My mother calls me ‘Doll’ because I’m a fighter

This entry was written by Darlene Shorter, president for a breast cancer support group for African-American women, Sisters On A Mission:

living beyond breast cancer, sisters on a mission, (SOAM), LBBC, white house black market, african american support group, african american breast cancer organization

Darlene Shorter is dedicated to her role at ‘Sisters On A Mission’ and being an inspiration to African-American women who are affected by breast cancer.

I celebrated the eve of my 39th birthday in the hospital recovering from a double mastectomy.  During this time my mother was fighting for her life and lost her battle halfway through my treatments.  I knew that my life would never be the same without her, but what I didn’t know is that God had a plan for my life.

Last month, I was able to live out my dream of being a star for a day when I participated with 24 other unique breast cancer survivors in a photo shoot for White House | Black Market.  I never thought I could ever find that much joy and gratification after losing my beloved mother. I knew she was there with me at the photo shoot saying “That’s my Doll,” a childhood nickname only she could call me. 

As the president of Sisters On A Mission (SOAM), an African American breast cancer support group located in Newark, DE., my sisters of the organization are so supportive of each other. They were so proud that I represented them in the WH|BM breast cancer awareness month catalog.  My experience with a support group such as SOAM has enhanced my education and awareness of disparities in minorities in our area and all over the country. 

 According to the American Cancer Society:

 African-American women are 25% more likely to be diagnosed with non-aggressive breast cancer while white women face a 30% chance of being diagnosed with non-aggressive breast cancer. However, survival rate is only 77% in African-American women compared to a 90% survival rate for white women.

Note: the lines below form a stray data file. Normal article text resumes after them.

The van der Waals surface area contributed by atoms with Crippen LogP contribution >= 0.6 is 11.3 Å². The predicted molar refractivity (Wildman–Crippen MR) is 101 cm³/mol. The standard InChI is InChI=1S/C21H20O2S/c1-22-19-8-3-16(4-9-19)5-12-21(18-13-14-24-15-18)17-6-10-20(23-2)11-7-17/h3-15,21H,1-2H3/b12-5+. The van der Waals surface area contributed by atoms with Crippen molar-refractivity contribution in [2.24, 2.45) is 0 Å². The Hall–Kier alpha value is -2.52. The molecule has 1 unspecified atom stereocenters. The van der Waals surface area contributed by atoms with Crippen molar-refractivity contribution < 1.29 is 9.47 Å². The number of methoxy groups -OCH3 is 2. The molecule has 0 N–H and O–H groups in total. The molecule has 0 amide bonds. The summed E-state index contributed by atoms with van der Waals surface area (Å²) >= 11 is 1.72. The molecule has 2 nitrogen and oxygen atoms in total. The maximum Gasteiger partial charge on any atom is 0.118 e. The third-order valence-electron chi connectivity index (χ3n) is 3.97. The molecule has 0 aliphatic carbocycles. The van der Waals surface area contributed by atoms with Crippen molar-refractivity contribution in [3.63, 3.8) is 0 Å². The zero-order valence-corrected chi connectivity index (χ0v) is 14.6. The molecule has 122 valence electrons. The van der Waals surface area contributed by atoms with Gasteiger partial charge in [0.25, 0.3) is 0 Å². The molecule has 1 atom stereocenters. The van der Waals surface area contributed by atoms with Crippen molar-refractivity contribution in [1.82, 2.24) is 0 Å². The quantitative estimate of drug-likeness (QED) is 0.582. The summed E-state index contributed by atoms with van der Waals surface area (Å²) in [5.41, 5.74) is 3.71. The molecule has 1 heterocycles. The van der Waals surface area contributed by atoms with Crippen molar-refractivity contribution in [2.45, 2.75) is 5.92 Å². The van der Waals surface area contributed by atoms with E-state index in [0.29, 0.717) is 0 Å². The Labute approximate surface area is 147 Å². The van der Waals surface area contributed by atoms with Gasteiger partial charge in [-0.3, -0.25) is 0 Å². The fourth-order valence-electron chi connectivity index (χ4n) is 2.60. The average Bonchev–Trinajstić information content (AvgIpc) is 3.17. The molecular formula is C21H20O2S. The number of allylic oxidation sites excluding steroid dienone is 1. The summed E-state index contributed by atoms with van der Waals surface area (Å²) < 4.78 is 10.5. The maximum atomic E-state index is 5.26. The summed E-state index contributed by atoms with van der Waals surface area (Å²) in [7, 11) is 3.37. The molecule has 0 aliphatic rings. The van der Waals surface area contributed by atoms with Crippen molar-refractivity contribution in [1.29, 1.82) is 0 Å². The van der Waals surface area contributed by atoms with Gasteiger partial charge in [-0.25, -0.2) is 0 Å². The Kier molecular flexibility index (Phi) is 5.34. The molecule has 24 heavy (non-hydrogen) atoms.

These statistics are the driving force to our mission. We want to provide a safe place for African-American women to receive and give support in the struggle to survive breast cancer and live a quality life.  Our goal is to remove the fear of recurrence from women, their families and their friends.  Our objectives are to provide support for African-American women with breast cancer and to become involved in a partnership with African-American communities through outreach and educational awareness programs.

We have had the opportunity to partner with LBBC in efforts to share needed information by assisting one another in events and educational forums.  Every experience with LBBC staff and members has been positive and filled with excitement and encouraging words.

Thank you LBBC for caring and allowing us to join forces in this fight!  My life’s motto: IF I CAN HELP SOMEONE, THEN MY LIVING IS NOT IN VAIN. 

2 thoughts on “My mother calls me ‘Doll’ because I’m a fighter

  1. God bless you,😦 I didn’t get to meet you at the White House Black Market photo shoot. I applaud you for taking charge of your health in the manner that you did (I did the same thing, double mass.) I also praise your work and efforts into spreading awareness among African American women.

    Stay beautiful and know this, my survivor sister, your beautiful mom is now an angel assisting God in protecting you every moment of your life.

    • Vivian, Thanks so much for the support!! I really needed this today, I miss my Mom everyday but lately it’s been alot more!! Thanks for reminding me that yes, she is an angel and is assisting GOD with his plan or my life.

      My you have a blessed and prosperous life!!

      Darlene

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